All suppressed (gray), hidden (wireframe) and/or out-of-date/lightweight (feathers w/stripes) components in the FMT must be investigated and resolved. Suppressed and/or hidden components are only acceptable if there are configurations present and the states of these components are controlled in a design table. Out-of-date components must be brought up to date by opening and resolving.
All suppressed mating conditions must be investigated and resolved. Expand MateGroup Icons in the FMT and look for Grayed-out Paperclips, these denote suppressed mates. Suppressed mates are only acceptable if there are configurations present and the mate suppressions are controlled in a design table.
It is unacceptable to have any components with the suffix or . If either one of these appear in the FMT, they must be resolved by setting the components configuration to a properly defined configuration name. Management of any configurations shall be done using a Design Table.
ASSEMBLY MODELS: (continued) Back to Check List
Assembly Configurations should consider the following;
Create Design Table with column headings for ease of use.
SW Help Pages: Summary of Design Table Parameters, User Notes & Comments.
Properly name the default assembly and file or database name.
Make sure your default/generic assembly model is robust, correct & flexible.
Identify items to be added to the design table. Modify dimension names suitably, aptly name features and verify that all component names are valid. Additionally, identify mates and mates with dimensions (angular and/or offset) and properly rename them for easy identification and use.
Verify all configurations upon creation.
Map out drawing strategy prior to start, by determining…
… what views are necessary. Are they available in the model?
… what scale is to be used. The “overall scale” is determined by the drawing’s “sheet scale”. A “View’s” scale is defined in the “Drawing View Property” and is used as an exception to the overall drawing scale only! The drawing’s “sheet scale” is the predominant scale.
… the size of the sheet or format required.
… if multiple sheets are required.
… is a Design Table to be input on the drawing?
… is a BOM to be input on the drawing?
To best depict models, determine the proper display mode to be used for all views. In addition to view display, component & edge display mode must also be considered and set for all views.
Verify that all required dimensions are displayed. The vast majority of a drawing’s dimensions are to be “Model Dimensions”. To verify dimensional requirements, use Insert-Model Items and select all annotation types. Use the Undo command as necessary to display properly once dimensions have been checked. (Good idea to save the drawing prior to checking.) NOTE: The proper technique for annotating a drawing is to insert model items and “hide” those that are not required. By using this technique, verifying required dimensions is easily accomplished using the Hide/Show Annotations command.
Add reference (driven) dimensions only when necessary. If excessive dimensioning is taking place at the drawing level, there is likelihood that a dimensional scheme should be changed at the model level.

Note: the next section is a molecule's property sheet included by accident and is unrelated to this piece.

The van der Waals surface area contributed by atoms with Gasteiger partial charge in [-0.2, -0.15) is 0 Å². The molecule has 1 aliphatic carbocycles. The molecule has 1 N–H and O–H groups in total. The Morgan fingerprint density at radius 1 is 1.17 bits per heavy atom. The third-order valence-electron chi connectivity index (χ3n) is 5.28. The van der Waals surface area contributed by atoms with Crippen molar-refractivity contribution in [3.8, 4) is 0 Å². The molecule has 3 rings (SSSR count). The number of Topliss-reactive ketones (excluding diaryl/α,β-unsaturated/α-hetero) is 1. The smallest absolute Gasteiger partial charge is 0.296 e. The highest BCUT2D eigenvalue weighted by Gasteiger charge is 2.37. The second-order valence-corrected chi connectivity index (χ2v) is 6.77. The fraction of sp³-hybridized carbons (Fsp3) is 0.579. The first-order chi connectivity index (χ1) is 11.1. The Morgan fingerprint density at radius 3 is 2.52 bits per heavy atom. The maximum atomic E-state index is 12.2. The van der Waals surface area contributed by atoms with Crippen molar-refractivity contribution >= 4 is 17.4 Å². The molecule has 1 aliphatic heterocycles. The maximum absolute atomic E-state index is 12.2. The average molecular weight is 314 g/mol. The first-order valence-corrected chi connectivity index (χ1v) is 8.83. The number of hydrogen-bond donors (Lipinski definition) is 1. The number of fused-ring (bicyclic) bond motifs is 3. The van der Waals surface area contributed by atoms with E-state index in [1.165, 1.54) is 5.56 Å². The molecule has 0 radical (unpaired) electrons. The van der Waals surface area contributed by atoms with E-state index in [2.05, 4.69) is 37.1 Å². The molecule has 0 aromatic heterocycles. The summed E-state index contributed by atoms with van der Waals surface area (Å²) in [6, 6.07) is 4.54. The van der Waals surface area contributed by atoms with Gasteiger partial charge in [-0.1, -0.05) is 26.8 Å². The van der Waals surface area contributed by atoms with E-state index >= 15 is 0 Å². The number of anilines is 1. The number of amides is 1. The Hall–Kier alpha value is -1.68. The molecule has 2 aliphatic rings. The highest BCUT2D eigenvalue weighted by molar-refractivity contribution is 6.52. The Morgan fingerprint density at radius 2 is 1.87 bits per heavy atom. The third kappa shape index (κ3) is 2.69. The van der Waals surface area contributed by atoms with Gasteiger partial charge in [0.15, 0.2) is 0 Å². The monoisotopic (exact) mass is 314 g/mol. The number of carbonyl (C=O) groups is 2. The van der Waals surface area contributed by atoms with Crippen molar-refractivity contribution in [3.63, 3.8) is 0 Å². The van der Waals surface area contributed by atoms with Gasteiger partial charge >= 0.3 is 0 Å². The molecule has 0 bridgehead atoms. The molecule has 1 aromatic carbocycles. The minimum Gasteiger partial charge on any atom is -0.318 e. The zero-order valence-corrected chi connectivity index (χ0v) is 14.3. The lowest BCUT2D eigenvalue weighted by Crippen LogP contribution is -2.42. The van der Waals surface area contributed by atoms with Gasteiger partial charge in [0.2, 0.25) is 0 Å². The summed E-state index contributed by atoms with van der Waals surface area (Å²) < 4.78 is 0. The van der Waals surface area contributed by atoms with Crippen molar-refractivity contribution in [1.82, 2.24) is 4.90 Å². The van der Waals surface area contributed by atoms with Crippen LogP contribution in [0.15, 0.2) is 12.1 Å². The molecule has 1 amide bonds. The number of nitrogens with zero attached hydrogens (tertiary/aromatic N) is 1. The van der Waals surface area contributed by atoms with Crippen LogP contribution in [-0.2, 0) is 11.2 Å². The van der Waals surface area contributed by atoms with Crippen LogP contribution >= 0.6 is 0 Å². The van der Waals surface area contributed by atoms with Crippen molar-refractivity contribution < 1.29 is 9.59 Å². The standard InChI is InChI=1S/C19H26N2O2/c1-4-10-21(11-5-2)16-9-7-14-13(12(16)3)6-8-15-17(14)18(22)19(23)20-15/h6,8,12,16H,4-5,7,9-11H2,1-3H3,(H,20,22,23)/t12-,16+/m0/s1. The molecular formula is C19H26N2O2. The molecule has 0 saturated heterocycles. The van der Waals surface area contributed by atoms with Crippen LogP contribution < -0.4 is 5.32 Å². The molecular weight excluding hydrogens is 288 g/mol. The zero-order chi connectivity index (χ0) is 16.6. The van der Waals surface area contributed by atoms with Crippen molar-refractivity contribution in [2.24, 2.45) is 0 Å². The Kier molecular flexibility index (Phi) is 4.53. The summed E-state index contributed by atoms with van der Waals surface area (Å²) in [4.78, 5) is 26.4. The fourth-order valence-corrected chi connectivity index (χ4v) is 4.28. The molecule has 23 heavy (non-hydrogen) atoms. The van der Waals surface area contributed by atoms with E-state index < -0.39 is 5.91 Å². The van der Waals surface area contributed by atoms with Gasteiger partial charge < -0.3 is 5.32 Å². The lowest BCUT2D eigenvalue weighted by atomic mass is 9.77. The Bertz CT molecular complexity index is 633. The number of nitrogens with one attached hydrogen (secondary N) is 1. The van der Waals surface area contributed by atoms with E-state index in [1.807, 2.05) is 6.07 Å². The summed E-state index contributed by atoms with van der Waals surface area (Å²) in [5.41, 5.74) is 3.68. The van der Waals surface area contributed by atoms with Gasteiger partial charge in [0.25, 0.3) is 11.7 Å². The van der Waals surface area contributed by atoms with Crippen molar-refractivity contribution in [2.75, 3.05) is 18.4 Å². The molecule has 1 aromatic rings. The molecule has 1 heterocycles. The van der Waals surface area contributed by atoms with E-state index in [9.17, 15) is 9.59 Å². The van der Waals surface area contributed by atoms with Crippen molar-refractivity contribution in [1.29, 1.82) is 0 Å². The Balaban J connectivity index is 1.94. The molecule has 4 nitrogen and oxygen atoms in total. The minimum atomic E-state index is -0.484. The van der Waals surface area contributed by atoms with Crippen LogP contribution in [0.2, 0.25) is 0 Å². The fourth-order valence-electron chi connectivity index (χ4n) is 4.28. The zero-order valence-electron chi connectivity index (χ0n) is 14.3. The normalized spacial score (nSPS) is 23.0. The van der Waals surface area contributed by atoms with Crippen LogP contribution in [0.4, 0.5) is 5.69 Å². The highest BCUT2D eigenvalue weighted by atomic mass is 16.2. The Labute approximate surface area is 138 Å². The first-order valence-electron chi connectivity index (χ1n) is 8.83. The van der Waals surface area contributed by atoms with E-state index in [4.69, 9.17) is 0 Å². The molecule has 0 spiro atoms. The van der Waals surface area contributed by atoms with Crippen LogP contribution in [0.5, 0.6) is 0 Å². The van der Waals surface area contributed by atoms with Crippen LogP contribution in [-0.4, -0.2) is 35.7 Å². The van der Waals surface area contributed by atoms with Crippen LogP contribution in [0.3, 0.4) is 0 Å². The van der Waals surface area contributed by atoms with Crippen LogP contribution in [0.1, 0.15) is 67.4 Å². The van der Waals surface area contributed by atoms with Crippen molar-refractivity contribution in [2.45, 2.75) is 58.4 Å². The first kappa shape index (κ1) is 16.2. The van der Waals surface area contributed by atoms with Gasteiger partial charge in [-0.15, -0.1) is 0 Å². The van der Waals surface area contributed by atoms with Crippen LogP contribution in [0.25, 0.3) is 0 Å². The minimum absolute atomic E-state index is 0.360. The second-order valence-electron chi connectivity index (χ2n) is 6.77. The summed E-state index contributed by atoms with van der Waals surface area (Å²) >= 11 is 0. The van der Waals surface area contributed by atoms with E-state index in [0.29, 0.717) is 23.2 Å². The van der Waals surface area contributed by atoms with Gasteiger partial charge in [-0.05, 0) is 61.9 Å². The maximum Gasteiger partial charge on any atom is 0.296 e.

If holes are created using a variety of features, then use the Annotations/Note command and select model dimensions to parametrically capture the information. This process must also be used to properly capture information for General & FOD notes.
If holes are created in a model using the Hole Wizard or Insert/Feature/Hole/Simple, then use the Annotations/Hole Callout command to generate the proper notes.
Associate items to the proper View, Sheet or Template. Do this by activating the required view or by specifically editing the drawing sheet or template as follows:
Views (captions, unattached dimensions, notes, lettering, labels, cosmetics, etc.)
Sheet (tables, BOM, etc.)
Template (general notes, title block and revision block information)
Note: To save all drawing changes, save the drawing file only. Never save the template!
Check for the proper display of Cosmetic Threads, Datums, Datum Targets, Feature Dimensions, Reference Dimensions, Geometric Tolerances, Notes, Surface Finish & Welds. Do this by using the Annotations Folder Options or the Menu Options under Insert/Model Items.
Use the proper/approved company notes for all company documentation and keep notes as one item, not separate entries for each note. ENI_STD_NOTES.xls Also, utilize the Unicode Character Map for non standard characters, see ExtendedCharacters.doc
Use the proper/approved company blocks for all company documentation. SW_Blocks.doc
Use the proper/approved company view inserts for all company documentation. ViewInserts.slddrw
Design Tables should be sized and placed correctly. Be sure that the MS Excel file has been sized to display all required information, WYSIWYG. If design tables become large and unruly, see ManagingLargeDesignTables.doc
Use the proper SolidWorks “Table” based Bill for BOMs. (Replace MS EXCEL BOMs when possible.)
For most BOMs, use “EnidineBOM.sldbomtbt “ (MS EXCEL not for new design.)
For BOMs containing “bulk items”, use EnidineBulkItemsBOM.sldbomtbt (MS EXCEL not for new design.) Also, refer to BOM_Settings.xls for instructions.
This is just an example, click HERE to go back to the Check List.